People will often describe Carolina Lowcountry with words such as mystical, ethereal, and hauntingly beautiful. That’s because this region along the southern part of the South Carolina coast — home to wetlands, rivers, saltwater marshes, and mossy forests — is all of those things. It’s a place that feels at once exotic and familiar, a place where time seems to have stood still; the Gullah inhabitants and language (a blend of Creole and English) still thrive, historic architecture has been preserved, and the magical natural beauty has remained relatively untouched, giving it a totally other-worldly vibe.
This “inn” — really more akin to a sprawling estate –provides a one-of-a-kind experience amidst the region’s natural beauty. Rooms are simultaneously homey and utterly luxurious, with working fireplaces, screen porches, and gorgeous bathrooms. Guests can enjoy a range of recreational facilities, including golf, bicycling, tennis, croquet, kayaking, and swimming (in the two pools), and the luxury spa is highly acclaimed.
This northernmost part of Vermont — which is less than an hour from the Canadian border — offers travelers a mountain escape that feels miles away from the rest of the country. Winding roads along rolling hills allow for vistas of tumbling streams, lovely villages, and thick woods. The Green Mountains, one of the main attractions in the region, offer gorgeous views, plus over 20 resorts with some of the best skiing on the East Coast. Summer months are chock full of leisurely hikes and swims. Here, you feel as though you could be anywhere in the world — to the north in the Canadian countryside or across the Atlantic in some of Europe’s most gorgeous mountain villages.
Speaking of Europe, this Austrian-inspired lodge in Stowe is owned by the very von Trapp family that served as the inspiration for “The Sound of Music.” Original memorabilia from past generations is displayed throughout, and rooms are large, bright, and comfortable with cottage-style decor. Amenities are abundant: The hotel has three restaurants, a brewery and bakery, a fitness center, and three pools (including an adults-only option). It’s a delicious slice of Europe in one of America’s favorite New England states.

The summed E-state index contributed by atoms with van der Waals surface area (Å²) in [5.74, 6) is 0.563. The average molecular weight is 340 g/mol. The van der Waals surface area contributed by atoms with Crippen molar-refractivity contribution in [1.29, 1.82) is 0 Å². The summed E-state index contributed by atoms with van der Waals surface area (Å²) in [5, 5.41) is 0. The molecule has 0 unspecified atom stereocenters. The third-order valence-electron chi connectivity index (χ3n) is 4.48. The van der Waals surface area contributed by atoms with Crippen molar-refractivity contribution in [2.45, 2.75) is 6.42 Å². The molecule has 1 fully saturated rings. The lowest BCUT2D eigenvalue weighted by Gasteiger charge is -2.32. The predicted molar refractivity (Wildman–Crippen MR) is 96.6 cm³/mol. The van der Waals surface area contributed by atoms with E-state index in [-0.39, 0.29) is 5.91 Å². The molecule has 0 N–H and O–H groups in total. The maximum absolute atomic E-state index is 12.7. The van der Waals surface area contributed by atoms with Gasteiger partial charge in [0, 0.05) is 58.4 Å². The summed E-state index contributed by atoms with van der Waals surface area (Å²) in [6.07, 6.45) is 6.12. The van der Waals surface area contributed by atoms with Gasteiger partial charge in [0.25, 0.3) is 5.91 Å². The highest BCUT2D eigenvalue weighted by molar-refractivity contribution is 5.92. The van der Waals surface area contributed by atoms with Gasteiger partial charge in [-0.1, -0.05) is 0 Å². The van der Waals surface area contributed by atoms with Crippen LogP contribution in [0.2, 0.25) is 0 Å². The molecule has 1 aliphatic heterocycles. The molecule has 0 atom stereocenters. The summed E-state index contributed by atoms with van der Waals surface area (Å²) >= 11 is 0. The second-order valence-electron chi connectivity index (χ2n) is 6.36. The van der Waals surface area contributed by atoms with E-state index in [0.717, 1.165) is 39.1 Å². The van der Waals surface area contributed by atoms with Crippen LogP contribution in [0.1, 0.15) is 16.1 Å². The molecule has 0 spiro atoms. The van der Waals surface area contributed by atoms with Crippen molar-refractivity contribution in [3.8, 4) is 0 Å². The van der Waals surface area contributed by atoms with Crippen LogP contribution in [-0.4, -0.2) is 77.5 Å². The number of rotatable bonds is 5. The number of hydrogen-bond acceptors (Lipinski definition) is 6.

If you can’t make it out of the country to premier desert locations like Dubai or Morocco, then head out west to California’s desert terrain. While there are certainly differences among these varied ecosystems, California will give you a taste of that infamous dry heat and stunning natural desert beauty. Badlands, canyons, and sand dunes are all to be had across the state — you can always find a new corner to explore that will offer something completely new. Volcanic craters and rare waterfalls are both hidden in the far-off corners of the landscape. For travelers desirous of a more developed hub to escape the desert heat, Palm Springs is a quickly-growing tourist destination in the middle of it all. This oasis has shopping and sports, as well as a cool arts scene and laid-back atmosphere.
Korakia Pensione is a striking hotel. Modeled after a Mediterranean pensione, it looks like something out of Greece or Morocco — Forbes even named it one of the sexiest hotels in America. The hotel’s two pools and many outdoor spaces, including fire pits, fountains, and stone paths, are all beautiful and unexpected. The rooms are named, not numbered, and each is slightly different, but all have an old-world feel.
To learn more about Kristina Fazzalaro, visit her on Google+